Some organizations are already benchmarking their utility usage and using the data to make money- and energy-saving decisions about maintenance.
Indianapolis Public Schools manages 7.8 million square feet of floor space spread across 80 buildings, according to the district and its Texas-based environmental consultant, Cenergistic.
In the years before 2016, the district was increasingly finding itself squeezed between rocketing energy prices, budgets and scheduling, said IPS Chief Operations Officer Scott Martin. IBJ reported in 2019 that AES Indiana, formerly known as IPL, raised power prices 57% from 2008 to 2018—the third-steepest increase of any electrical utility in the state.
At times, IPS was spending north of $13 million a year on energy bills, according to Martin, exceeding the state-allocated $10 million cap on property taxes the district can use on energy.
Anything over that amount must be paid out of the district’s general fund, “which directly impacts classrooms,” Martin said.
Plus, he added, IPS then had nothing left to spend on capital improvements. Meanwhile, school breaks, when the district usually saves money on utilities, keep getting shorter.
In 2016, IPS joined the Department of Energy’s Better Buildings Initiative with the goal of cutting 20% of energy consumption by 2025.
In 2018, the district partnered with Cenergistic, which has its own benchmarking software to track per-building electricity, gas and water usage. The company compiles the data into monthly reports featuring longer-term trends for IPS administrators like Martin.
Through the partnership, a group of energy specialists has also conducted more than 5,000 building audits since 2018, Martin said.
Cenergistic Vice Chair Randy Hoff wrote in a LinkedIn article that the specialists detected a small leak before it became severe and matched operational schedules to building hours so the district wasn’t running its HVAC systems and lights when parts of the facilities weren’t being used.
IPS met its 10-year goal in three years, reducing its energy usage 26% by 2019. Over the last 12 months, the district’s energy bills totaled just $8.4 million, according to Martin. Now, the school system has a new goal: Cut another 20% off its original energy usage and bring costs down to $6.5 million.
No, you do it
While IPS hired a consultant to help with its data collection and analysis, the city’s proposal calls for building owners to manually enter data for a particular property in the U.S. Environmental Protection Agency’s Energy Star Portfolio Manager.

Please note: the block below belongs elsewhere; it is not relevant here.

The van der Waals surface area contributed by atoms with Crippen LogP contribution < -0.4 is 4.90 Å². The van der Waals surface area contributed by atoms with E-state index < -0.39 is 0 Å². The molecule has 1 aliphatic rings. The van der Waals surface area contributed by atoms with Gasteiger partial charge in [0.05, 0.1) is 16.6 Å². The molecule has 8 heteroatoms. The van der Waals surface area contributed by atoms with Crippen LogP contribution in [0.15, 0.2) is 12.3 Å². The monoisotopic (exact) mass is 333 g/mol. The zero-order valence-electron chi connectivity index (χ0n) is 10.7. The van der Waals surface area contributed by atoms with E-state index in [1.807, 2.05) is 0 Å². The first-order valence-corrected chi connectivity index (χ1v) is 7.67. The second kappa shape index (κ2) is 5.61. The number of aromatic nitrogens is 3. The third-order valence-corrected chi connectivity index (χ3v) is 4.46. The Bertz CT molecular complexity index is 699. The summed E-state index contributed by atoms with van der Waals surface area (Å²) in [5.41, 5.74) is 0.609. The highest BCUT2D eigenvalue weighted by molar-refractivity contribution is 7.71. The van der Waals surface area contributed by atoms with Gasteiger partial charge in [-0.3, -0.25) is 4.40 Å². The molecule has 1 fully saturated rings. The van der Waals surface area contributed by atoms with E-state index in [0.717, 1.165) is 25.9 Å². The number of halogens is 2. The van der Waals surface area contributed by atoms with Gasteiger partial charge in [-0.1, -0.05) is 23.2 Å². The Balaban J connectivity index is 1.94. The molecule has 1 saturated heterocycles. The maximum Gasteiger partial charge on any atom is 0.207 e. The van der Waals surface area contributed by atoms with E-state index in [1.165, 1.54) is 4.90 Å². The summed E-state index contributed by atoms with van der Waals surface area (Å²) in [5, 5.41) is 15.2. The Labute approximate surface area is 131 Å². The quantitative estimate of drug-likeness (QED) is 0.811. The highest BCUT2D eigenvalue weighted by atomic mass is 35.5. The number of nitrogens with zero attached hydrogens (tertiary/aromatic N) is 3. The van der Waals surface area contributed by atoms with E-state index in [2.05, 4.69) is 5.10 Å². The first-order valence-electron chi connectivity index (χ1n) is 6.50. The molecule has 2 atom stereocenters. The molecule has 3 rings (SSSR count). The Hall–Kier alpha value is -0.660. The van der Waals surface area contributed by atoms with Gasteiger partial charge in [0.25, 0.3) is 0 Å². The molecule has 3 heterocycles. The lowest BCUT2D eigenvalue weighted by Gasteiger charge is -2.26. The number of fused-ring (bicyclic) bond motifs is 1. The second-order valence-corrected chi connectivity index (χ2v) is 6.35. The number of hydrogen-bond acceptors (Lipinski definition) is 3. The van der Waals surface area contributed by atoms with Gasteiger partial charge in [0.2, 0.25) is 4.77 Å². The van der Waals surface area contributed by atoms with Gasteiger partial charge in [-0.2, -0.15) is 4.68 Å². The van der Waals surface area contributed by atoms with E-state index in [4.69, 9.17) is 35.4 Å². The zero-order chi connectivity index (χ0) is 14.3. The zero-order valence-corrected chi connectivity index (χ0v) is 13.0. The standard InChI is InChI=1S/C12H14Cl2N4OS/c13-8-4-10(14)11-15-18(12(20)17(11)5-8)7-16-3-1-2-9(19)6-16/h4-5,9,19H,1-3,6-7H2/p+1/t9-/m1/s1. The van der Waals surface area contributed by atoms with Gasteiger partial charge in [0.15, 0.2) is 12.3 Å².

One fix would put the initial onus on utilities rather than building owners and their tenants.
An application programming interface—known as an API—could automatically import and compile energy- and water-consumption data for entire buildings straight from utility companies into Portfolio Manager, automating what could be a time-consuming process. The whole-building data would also preserve utility customer privacy by leaving out individual identifying information, according to the Office of Sustainability.
“I want to see the data go from the utility company to Portfolio Manager, and then the city can go in, analyze, do what they want to do,” Hart said. “I don’t believe there’s a reason to impact building owners.”
Mickelson, who termed the interface a “gold standard,” still wants to keep building owners in the loop.
“If the utility were just to submit directly to us, [owners] would not ever see that data,” she said, “or start to make the connection between what they pay on a monthly basis to how they can actually start to reduce their own costs.”
But ask the utilities about adding up the numbers or automating reporting, and they might say, “No, thanks.”
“Citizens is pleased that the ordinance does not mandate utilities ‘to develop and maintain the capability to determine aggregated whole-building data,’” said Citizens Energy Group in a statement to IBJ, referencing a clause in the bill that encourages but does not require the capability.
“If utilities were responsible for this activity, it would create an additional cost that would have to be passed on to Citizens customers, many of whom do not benefit from the goals of the ordinance, including low-income and other customers who have experienced significant hardship during the pandemic,” the company continued. “Citizens continues to be supportive of thoughtful energy-efficiency programs and looks forward to having continued dialogue with stakeholders.”
AES Indiana, Indianapolis’ primary electricity provider, declined to comment about the proposal.
“At this point, we are listening to the city about their needs to better understand their vision for the energy benchmarking. However, it’s too soon for us to respond any further until we know more,” said Courtney Arango, director of government affairs, in an emailed statement.
The proposal is set to be considered at the Democratic-majority council’s July 12 meeting. Hart plans to file an amendment to create a more robust pilot or to send the proposal back to committee.
“I don’t think the discussion is over for something that’s so impactful,” he said.
At its next meeting, the council will also create a standing committee dedicated to environmental sustainability, which would replace the temporary commission.
“There are opportunities to really infuse smart public policy that can help mitigate the climate crisis, but you need to have a home for those discussions and you need to have a group of counselors who have depth, knowledge and expertise,” said Councilor Barth, the commission chair. The group also recommended the council establish the standing committee.
If the benchmarking proposal passes, the focus would turn to equitable implementation. The Office of Sustainability estimates that, based on peer cities, it would need one to 1-1/2 full-time employees dedicated to running the program. A new project manager is expected to start over the summer, Mickelson said.
A longer-term plan for what comes after will likely be up to the numbers and city residents, she added.
An annual transparency report would include utility usage statistics, trends and an assessment of compliance rates and accuracy, according to the proposal. The data in the report would be anonymized, but the Office of Sustainability could, with consent, give non-anonymized data to utility companies or government-managed energy management programs. Third parties could also use it for academic or other non-commercial research.
“This data will really help illuminate what’s next,” Mickelson said. “That might even be five years from now. Right now, I’m really focused on making implementation successful, and I think if we are successful there, that will create the synergy, the want for something beyond benchmarking.”•